Plagiarism Checker by Quetext

Quetext’s plagiarism checker detects plagiarism in your text, checks for other writing issues, and helps you build citations

Enter your text here
and click the button below to check for plagiarism

Free Plagiarism Checker: How It Works

Enter text into plagiarism detection tool

We make it simple. Just copy and paste all content from your document into our plagiarism checker and hit the ‘Check Plagiarism’ button to get started.

Evaluate text for plagiarism

Our plagiarism detection tool uses DeepSearch™ Technology to identify any content throughout your document that might be plagiarized. We identify plagiarized content by running the text through three steps:

  • 1.) Contextual Analysis
  • 2.) Fuzzy Matching
  • 3.) Conditional Scoring

Evaluate text for plagiarism

Our plagiarism detection tool uses DeepSearch™ Technology to identify any content throughout your document that might be plagiarized. We identify plagiarized content by running the text through three steps:

  • 1.) Contextual Analysis
  • 2.) Fuzzy Matching
  • 3.) Conditional Scoring

Accurate plagiarism results

After evaluating the text against billions of internet sources, you will be provided with a plagiarism score showing the percentage of text that is an exact or near-match to existing text online.

Resolve plagiarism risk and use citations

Our ColorGrade™ feedback feature highlights exact matches vs. near-exact or “fuzzy” matches with corresponding colors. From there, you can resolve plagiarism issues by deleting or altering the at-risk copy. Or, you can use our handy “Cite Source” feature to generate citations in MLA, APA, and Chicago formats and insert the citations directly into your document.

Resolve plagiarism risk and use citations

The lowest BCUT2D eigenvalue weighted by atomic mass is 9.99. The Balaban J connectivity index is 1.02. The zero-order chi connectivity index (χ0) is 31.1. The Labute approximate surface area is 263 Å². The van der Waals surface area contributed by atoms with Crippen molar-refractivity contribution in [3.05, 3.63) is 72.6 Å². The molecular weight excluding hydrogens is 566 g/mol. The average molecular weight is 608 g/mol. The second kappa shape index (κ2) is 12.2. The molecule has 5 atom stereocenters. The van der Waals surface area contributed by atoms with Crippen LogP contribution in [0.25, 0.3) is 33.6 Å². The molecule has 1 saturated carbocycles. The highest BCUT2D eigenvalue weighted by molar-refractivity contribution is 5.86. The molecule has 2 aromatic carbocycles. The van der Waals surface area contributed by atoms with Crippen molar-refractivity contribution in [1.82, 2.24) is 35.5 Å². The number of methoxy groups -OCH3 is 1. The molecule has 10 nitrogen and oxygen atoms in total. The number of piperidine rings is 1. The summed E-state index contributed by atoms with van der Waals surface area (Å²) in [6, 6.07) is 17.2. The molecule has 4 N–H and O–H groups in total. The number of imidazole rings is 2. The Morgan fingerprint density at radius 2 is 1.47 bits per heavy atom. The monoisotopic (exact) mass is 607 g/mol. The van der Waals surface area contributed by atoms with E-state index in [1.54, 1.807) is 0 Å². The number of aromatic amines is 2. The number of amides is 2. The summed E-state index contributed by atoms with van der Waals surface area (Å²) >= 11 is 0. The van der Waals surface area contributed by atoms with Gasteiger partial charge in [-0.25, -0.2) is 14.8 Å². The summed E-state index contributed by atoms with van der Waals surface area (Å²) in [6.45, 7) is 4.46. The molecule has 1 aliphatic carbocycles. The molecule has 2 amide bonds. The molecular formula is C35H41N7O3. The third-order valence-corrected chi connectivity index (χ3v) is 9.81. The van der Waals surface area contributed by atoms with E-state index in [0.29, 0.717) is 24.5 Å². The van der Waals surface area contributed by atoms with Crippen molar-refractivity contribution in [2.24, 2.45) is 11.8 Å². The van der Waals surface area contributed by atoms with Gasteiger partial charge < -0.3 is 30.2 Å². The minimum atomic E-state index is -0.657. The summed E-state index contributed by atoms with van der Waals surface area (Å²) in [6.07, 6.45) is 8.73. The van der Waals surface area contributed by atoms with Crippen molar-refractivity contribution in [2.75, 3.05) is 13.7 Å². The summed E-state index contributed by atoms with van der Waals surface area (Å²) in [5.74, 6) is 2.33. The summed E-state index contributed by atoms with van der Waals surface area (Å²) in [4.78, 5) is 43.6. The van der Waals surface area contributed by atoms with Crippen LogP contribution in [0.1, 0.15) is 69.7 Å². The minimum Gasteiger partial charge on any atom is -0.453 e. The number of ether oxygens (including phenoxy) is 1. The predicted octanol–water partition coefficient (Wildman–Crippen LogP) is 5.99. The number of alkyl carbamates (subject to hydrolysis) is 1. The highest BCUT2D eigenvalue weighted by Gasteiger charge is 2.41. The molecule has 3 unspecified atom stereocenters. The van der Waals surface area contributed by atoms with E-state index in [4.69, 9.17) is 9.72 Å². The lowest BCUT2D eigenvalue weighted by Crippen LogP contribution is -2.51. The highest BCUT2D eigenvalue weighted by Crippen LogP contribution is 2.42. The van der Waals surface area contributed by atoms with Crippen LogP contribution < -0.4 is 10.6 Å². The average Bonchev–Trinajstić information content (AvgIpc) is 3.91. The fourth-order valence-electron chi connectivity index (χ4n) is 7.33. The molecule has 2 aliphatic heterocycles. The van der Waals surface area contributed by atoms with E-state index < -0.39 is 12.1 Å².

Our ColorGrade™ feedback feature highlights exact matches vs. near-exact or “fuzzy” matches with corresponding colors. From there, you can resolve plagiarism issues by deleting or altering the at-risk copy. Or, you can use our handy “Cite Source” feature to generate citations in MLA, APA, and Chicago formats and insert the citations directly into your document.

Plagiarism Checker Benefits

Whether producing original content or verifying that of others, there’s a lot to gain from using a plagiarism checker. Accurate, automatic detection of duplicate content facilitates the copy-checking process for teachers, students, content writers, and more. Results showing the exact percentage of plagiarized content allows users to see exactly how much text has been copied and where they need to re-word.

For Teachers

Before homework can be graded for quality, it must first be confirmed as original. Our easy-to-use tool arms teachers with a simple, effective way to verify and grade students’ work. Educators at all levels can benefit from ensuring academic integrity through a comprehensive plagiarism check.

From K-12, all the way through higher education, teachers are faced with the task of verifying the originality of the work of dozens, if not hundreds, of students each year. Automating this process frees teachers up to focus on the quality of work, rather than be bogged down by its originality.

For Students

While the prevalence of academic plagiarism is on the rise, much of it is arguably unintentional. A simple, yet accurate and comprehensive, plagiarism checker offers students peace of mind when submitting written content for grading.

It is much easier to do a quick check for potential plagiarism before submission rather than convince a teacher after the fact that your academic integrity is not in question. And Quetext even takes checking for plagiarism a step further, helping students identify and cite the source itself with our built-in citation generator.

For Content Writers

Plagiarism risk is not restricted to academia. Anyone tasked with writing for an individual or business has an ethical and legal responsibility to produce original content. On top of that, content writers are often tasked with producing content on topics outside of their wheelhouse, leaving them reliant on the work of others for their research.

Our plagiarism checker gives content writers a quick and easy method to prevent copyright infringement. Checking even lengthy pieces of writing takes only a few minutes, keeping companies’ public content in check and writers’ integrity intact.

Types of Plagiarism

It’s important to understand that plagiarism expands far beyond just copying someone else’s work word-for-word. There are several different types of plagiarism that should be avoided.

Self-Plagiarism

Many believe that, as long as they produced the work at some point in the past, they can include it in future pieces. However, even if you were the original author, that original work must be cited in order to not be flagged as plagiarism.